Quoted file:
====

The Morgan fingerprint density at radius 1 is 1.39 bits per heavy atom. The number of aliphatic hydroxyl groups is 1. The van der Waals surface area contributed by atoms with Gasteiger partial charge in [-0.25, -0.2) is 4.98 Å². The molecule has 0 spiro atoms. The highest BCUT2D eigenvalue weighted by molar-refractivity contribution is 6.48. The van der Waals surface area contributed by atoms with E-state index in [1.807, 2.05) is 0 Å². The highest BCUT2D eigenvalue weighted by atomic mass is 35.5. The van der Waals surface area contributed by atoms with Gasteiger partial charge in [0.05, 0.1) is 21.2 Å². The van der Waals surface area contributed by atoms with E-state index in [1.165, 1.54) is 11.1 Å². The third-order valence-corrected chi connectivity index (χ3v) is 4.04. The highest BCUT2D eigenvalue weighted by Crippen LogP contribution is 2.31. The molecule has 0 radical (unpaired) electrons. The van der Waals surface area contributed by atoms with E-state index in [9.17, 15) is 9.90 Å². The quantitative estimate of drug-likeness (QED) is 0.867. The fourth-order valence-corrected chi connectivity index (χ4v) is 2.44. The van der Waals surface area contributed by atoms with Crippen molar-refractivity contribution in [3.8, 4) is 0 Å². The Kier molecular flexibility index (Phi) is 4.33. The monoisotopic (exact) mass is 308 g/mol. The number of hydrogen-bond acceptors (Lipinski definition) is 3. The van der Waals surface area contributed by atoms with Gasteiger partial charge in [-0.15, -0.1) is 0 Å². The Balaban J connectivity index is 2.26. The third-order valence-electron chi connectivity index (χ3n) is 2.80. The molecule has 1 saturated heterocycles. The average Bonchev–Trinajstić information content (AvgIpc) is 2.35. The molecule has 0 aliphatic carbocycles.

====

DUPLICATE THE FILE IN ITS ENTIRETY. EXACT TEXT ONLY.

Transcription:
The Morgan fingerprint density at radius 1 is 1.39 bits per heavy atom. The number of aliphatic hydroxyl groups is 1. The van der Waals surface area contributed by atoms with Gasteiger partial charge in [-0.25, -0.2) is 4.98 Å². The molecule has 0 spiro atoms. The highest BCUT2D eigenvalue weighted by molar-refractivity contribution is 6.48. The van der Waals surface area contributed by atoms with E-state index in [1.807, 2.05) is 0 Å². The highest BCUT2D eigenvalue weighted by atomic mass is 35.5. The van der Waals surface area contributed by atoms with Gasteiger partial charge in [0.05, 0.1) is 21.2 Å². The van der Waals surface area contributed by atoms with E-state index in [1.165, 1.54) is 11.1 Å². The third-order valence-corrected chi connectivity index (χ3v) is 4.04. The highest BCUT2D eigenvalue weighted by Crippen LogP contribution is 2.31. The molecule has 0 radical (unpaired) electrons. The van der Waals surface area contributed by atoms with E-state index in [9.17, 15) is 9.90 Å². The quantitative estimate of drug-likeness (QED) is 0.867. The fourth-order valence-corrected chi connectivity index (χ4v) is 2.44. The van der Waals surface area contributed by atoms with Crippen molar-refractivity contribution in [3.8, 4) is 0 Å². The Kier molecular flexibility index (Phi) is 4.33. The monoisotopic (exact) mass is 308 g/mol. The number of hydrogen-bond acceptors (Lipinski definition) is 3. The van der Waals surface area contributed by atoms with Gasteiger partial charge in [-0.15, -0.1) is 0 Å². The Balaban J connectivity index is 2.26. The third-order valence-electron chi connectivity index (χ3n) is 2.80. The molecule has 1 saturated heterocycles. The average Bonchev–Trinajstić information content (AvgIpc) is 2.35. The molecule has 0 aliphatic carbocycles.